• If you change the view mode of the Excel worksheet to the Page Layout or Page Break mode, the ADF Button components may be rendered in an unexpected position. You must return back to Normal mode without saving the workbook, and then Run and stop the integrated Excel workbook to render the buttons to their original positions.

  • You can modify the properties of the component at a later time by selecting the cell in the worksheet that anchors the component and then displaying the property inspector.

  • The ADF Button components are active at 100% zoom only, and are disabled when the end user zooms in or out on an integrated Excel worksheet.

Tip:

In design mode, you can click the button, or press the spacebar when the button is in focus, to open the property inspector. The right-click context menu is disabled for a button.

If you want to add navigation buttons in your integrated Excel workbook to navigate to previous or next record, see Section 6.9, "Using Navigation Buttons."

6.3 Inserting an ADF Label Component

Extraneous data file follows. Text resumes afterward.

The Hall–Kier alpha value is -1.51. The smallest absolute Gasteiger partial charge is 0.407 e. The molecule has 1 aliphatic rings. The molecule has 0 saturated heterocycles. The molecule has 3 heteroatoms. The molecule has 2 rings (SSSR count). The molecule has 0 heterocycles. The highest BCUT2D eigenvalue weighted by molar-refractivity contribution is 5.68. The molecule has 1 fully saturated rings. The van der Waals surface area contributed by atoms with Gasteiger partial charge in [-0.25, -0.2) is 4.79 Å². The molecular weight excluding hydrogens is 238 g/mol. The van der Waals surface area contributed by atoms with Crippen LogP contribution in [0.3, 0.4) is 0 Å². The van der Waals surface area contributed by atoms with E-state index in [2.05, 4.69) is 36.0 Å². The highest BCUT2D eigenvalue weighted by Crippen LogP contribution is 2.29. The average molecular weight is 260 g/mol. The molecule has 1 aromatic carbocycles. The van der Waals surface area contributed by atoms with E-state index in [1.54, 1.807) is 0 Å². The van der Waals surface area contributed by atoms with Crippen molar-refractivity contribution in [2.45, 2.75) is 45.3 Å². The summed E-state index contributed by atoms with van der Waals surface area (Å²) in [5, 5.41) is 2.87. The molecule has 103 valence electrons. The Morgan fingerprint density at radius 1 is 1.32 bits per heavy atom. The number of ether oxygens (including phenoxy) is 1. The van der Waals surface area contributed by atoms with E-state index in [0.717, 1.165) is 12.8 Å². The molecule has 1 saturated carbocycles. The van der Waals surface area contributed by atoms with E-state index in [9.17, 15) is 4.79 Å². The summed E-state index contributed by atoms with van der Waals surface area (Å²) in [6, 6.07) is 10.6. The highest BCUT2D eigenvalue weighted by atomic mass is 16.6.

The ADF Label component is a component that you can insert into the active worksheet to display a static string value. You specify a value in the input field for Label in the property inspector or alternatively you invoke the expression builder to write an EL expression that resolves to a string at runtime. The retrieved string can be defined in a resource bundle or in an attribute control hint for an entity or view object. For example, the following EL expression resolves to the value of a string key defined in a resource bundle at runtime:

#{bindings.ProductList.label}

The value that you specify for the Label property in an ADF Label component or other Oracle ADF components is evaluated after the worksheet that hosts the Oracle ADF component is initialized (opened for the first time).

You can configure a number of properties for the component, such as style and position, in the worksheet using the property inspector.

Figure 6-5 shows an ADF Label component with its property inspector in the foreground. The ADF Label component references an EL expression that resolves to the value of a string key defined in the res resource bundle at runtime.

Figure 6-5 ADF Label Component in Design Mode

The ADF Label Component

To insert an ADF Label component:

  1. Open the integrated Excel workbook.

  2. Select the cell in the Excel worksheet where you want to anchor the component.

  3. In the components palette, select ADF Label and click Insert Component. Alternatively, in the Oracle ADF tab, select ADF Label from the Insert Component dropdown list